Antarctic research program on ice due to government shutdown
YOKOTA AIR BASE, Japan — The U.S. is putting its Antarctic research program on ice due to the government shutdown.
In a statement on the U.S. Antarctic Program website, the National Science Foundation (NSF), which coordinates the research effort, said it would run out of funds to support the program about next Monday.
The NSF receives almost $300 million in annual funding — in addition to Department of Defense support — to transport, feed, house and provide logistical support to about 1,200 personnel who travel to Antarctica each Southern Hemisphere summer.
The funding is ending because of the Oct. 1 government shutdown, the statement said.
“Without additional funding, NSF has directed its Antarctic support contractor to begin planning and implementing caretaker status for research stations, ships and other assets,” the statement said.
Prof. Peter Barrett of Victoria University’s Antarctic Research Center in New Zealand called the move “tragic,” saying it jeopardizes “a huge effort that has gone on to understand what is happening with the Antarctic ice sheet.”
A project that would have launched a $10 million robot beneath the Antarctic ice stream is on hold. Flights to map the erosion of ice sheets because of warming temperatures have been canceled. For the first time in decades, researchers may not be able to collect annual data about the impact of climate change on microbes living on the ice, he said.
Ralph Cossa, of the Pacific Forum think tank in Hawaii, said the cuts, along with other disruptions to U.S. engagement in the region, are having a cumulative impact on other nations’ perception of America.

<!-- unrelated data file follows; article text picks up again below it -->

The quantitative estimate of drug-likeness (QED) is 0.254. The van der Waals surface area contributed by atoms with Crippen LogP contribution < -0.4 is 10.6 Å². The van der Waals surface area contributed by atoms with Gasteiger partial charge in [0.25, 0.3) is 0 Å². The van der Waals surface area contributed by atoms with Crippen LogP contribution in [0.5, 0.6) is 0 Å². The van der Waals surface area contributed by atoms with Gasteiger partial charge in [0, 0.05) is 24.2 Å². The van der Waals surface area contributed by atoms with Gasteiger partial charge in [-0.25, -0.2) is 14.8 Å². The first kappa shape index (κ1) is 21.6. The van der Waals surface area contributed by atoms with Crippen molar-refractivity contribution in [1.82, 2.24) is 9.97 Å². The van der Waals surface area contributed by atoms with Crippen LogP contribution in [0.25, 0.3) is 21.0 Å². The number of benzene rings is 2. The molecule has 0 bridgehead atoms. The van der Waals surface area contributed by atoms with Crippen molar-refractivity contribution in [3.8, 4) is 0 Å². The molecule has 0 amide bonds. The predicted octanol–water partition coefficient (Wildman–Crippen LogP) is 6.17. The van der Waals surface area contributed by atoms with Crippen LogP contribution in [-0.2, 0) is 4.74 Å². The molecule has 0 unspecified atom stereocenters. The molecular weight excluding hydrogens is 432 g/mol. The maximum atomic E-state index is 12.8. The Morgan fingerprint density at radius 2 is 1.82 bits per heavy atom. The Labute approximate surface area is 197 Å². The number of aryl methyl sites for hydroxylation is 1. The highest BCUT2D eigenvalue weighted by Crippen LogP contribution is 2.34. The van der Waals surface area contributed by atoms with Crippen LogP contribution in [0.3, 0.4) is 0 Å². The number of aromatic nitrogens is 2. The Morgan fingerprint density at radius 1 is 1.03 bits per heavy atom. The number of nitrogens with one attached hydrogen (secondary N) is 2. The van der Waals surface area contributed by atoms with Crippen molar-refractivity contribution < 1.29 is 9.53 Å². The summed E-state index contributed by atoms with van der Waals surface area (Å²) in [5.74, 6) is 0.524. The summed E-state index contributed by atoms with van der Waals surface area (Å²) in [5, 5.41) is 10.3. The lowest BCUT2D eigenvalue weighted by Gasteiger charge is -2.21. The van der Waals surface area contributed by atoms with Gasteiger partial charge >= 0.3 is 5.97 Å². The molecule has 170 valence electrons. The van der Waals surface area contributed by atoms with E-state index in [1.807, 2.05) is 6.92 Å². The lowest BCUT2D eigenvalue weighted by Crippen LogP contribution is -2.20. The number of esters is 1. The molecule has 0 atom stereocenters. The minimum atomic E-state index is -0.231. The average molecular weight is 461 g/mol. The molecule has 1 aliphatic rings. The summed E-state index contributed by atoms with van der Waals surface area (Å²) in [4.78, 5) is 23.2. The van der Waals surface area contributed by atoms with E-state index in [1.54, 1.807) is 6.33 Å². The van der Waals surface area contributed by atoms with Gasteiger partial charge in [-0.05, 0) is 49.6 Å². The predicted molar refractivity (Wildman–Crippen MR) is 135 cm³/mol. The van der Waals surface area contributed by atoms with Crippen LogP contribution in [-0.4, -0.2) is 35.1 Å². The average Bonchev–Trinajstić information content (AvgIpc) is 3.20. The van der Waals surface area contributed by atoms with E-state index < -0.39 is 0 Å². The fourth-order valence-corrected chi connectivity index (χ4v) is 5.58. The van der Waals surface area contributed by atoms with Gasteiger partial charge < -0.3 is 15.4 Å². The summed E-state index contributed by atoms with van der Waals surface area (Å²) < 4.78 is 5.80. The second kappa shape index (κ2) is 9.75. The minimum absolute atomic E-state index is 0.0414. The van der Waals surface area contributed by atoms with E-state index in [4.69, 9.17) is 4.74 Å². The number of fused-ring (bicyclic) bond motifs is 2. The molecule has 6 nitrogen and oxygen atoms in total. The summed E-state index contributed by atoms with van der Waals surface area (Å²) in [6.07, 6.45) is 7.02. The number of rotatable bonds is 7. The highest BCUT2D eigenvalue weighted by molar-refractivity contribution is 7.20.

“Every time it is broadcast that the U.S. has cut this or that… this type of stuff can’t help develop any sort of confidence in U.S. leadership,” he said. “It is really taking a toll on our soft power.”
America’s main Antarctic base is McMurdo Station, with a summer population of about 1,100. The U.S. also has a permanent presence at the Amundsen-Scott South Pole Station and Palmer Station, on the Antarctic Peninsula.
During the perpetual darkness of winter, only about 200 personnel maintain the bases. Under caretaker status, staffing will be cut to the minimum, the NSF statement said, without providing specifics.
“All field and research activities not essential to human safety and preservation of property will be suspended,” the statement said.
NSF is developing a plan to restore the summer research program to the maximum extent possible after the shutdown ends, the statement said.
“It is important to note, however, that some activities cannot be restarted once seasonally dependent windows for research and operations have passed, the seasonal workforce is released, science activities are curtailed and operations are reduced,” the statement said.